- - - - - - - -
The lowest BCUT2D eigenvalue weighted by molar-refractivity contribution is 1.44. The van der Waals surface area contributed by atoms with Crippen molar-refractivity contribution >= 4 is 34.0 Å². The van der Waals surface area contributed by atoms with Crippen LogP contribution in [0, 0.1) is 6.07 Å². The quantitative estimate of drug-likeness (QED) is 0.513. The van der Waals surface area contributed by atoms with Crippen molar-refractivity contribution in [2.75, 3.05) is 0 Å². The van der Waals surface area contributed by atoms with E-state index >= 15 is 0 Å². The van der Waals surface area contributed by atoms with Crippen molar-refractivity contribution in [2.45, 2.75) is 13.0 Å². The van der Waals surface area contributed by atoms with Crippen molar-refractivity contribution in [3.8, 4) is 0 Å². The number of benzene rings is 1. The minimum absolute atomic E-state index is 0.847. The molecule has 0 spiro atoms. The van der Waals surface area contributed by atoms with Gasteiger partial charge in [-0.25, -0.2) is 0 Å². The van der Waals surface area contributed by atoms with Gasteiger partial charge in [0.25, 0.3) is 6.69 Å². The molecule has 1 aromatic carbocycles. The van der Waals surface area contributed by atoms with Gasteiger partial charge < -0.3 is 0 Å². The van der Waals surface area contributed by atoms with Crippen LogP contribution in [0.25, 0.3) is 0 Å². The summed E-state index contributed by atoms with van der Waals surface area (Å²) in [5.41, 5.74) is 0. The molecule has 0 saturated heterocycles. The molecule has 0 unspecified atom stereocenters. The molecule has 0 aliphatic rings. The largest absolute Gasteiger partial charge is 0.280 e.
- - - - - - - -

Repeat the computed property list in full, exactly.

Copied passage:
The lowest BCUT2D eigenvalue weighted by molar-refractivity contribution is 1.44. The van der Waals surface area contributed by atoms with Crippen molar-refractivity contribution >= 4 is 34.0 Å². The van der Waals surface area contributed by atoms with Crippen LogP contribution in [0, 0.1) is 6.07 Å². The quantitative estimate of drug-likeness (QED) is 0.513. The van der Waals surface area contributed by atoms with Crippen molar-refractivity contribution in [2.75, 3.05) is 0 Å². The van der Waals surface area contributed by atoms with E-state index >= 15 is 0 Å². The van der Waals surface area contributed by atoms with Crippen molar-refractivity contribution in [2.45, 2.75) is 13.0 Å². The van der Waals surface area contributed by atoms with Crippen molar-refractivity contribution in [3.8, 4) is 0 Å². The number of benzene rings is 1. The minimum absolute atomic E-state index is 0.847. The molecule has 0 spiro atoms. The van der Waals surface area contributed by atoms with Gasteiger partial charge in [-0.25, -0.2) is 0 Å². The van der Waals surface area contributed by atoms with Gasteiger partial charge in [0.25, 0.3) is 6.69 Å². The molecule has 1 aromatic carbocycles. The van der Waals surface area contributed by atoms with Gasteiger partial charge < -0.3 is 0 Å². The van der Waals surface area contributed by atoms with Crippen LogP contribution in [0.25, 0.3) is 0 Å². The summed E-state index contributed by atoms with van der Waals surface area (Å²) in [5.41, 5.74) is 0. The molecule has 0 saturated heterocycles. The molecule has 0 unspecified atom stereocenters. The molecule has 0 aliphatic rings. The largest absolute Gasteiger partial charge is 0.280 e.